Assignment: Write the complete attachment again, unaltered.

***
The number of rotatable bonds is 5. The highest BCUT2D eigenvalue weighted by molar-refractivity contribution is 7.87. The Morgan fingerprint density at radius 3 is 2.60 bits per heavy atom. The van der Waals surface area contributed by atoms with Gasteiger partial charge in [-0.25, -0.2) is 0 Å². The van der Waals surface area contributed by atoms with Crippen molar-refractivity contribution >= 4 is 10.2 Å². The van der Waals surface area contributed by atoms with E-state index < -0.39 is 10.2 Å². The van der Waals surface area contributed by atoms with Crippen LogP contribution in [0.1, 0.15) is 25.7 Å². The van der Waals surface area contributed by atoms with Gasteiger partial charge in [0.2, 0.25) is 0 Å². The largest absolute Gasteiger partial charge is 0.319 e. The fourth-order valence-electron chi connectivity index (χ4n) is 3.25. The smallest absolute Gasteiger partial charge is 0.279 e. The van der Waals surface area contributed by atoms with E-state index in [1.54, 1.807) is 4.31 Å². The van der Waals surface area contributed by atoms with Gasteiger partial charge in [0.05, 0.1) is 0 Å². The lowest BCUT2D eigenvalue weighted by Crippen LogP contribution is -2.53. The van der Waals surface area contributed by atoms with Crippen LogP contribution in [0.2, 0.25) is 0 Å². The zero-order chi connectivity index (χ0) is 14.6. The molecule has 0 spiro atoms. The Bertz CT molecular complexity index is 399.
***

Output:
The number of rotatable bonds is 5. The highest BCUT2D eigenvalue weighted by molar-refractivity contribution is 7.87. The Morgan fingerprint density at radius 3 is 2.60 bits per heavy atom. The van der Waals surface area contributed by atoms with Gasteiger partial charge in [-0.25, -0.2) is 0 Å². The van der Waals surface area contributed by atoms with Crippen molar-refractivity contribution >= 4 is 10.2 Å². The van der Waals surface area contributed by atoms with E-state index < -0.39 is 10.2 Å². The van der Waals surface area contributed by atoms with Crippen LogP contribution in [0.1, 0.15) is 25.7 Å². The van der Waals surface area contributed by atoms with Gasteiger partial charge in [0.2, 0.25) is 0 Å². The largest absolute Gasteiger partial charge is 0.319 e. The fourth-order valence-electron chi connectivity index (χ4n) is 3.25. The smallest absolute Gasteiger partial charge is 0.279 e. The van der Waals surface area contributed by atoms with E-state index in [1.54, 1.807) is 4.31 Å². The van der Waals surface area contributed by atoms with Gasteiger partial charge in [0.05, 0.1) is 0 Å². The lowest BCUT2D eigenvalue weighted by Crippen LogP contribution is -2.53. The van der Waals surface area contributed by atoms with Crippen LogP contribution in [0.2, 0.25) is 0 Å². The zero-order chi connectivity index (χ0) is 14.6. The molecule has 0 spiro atoms. The Bertz CT molecular complexity index is 399.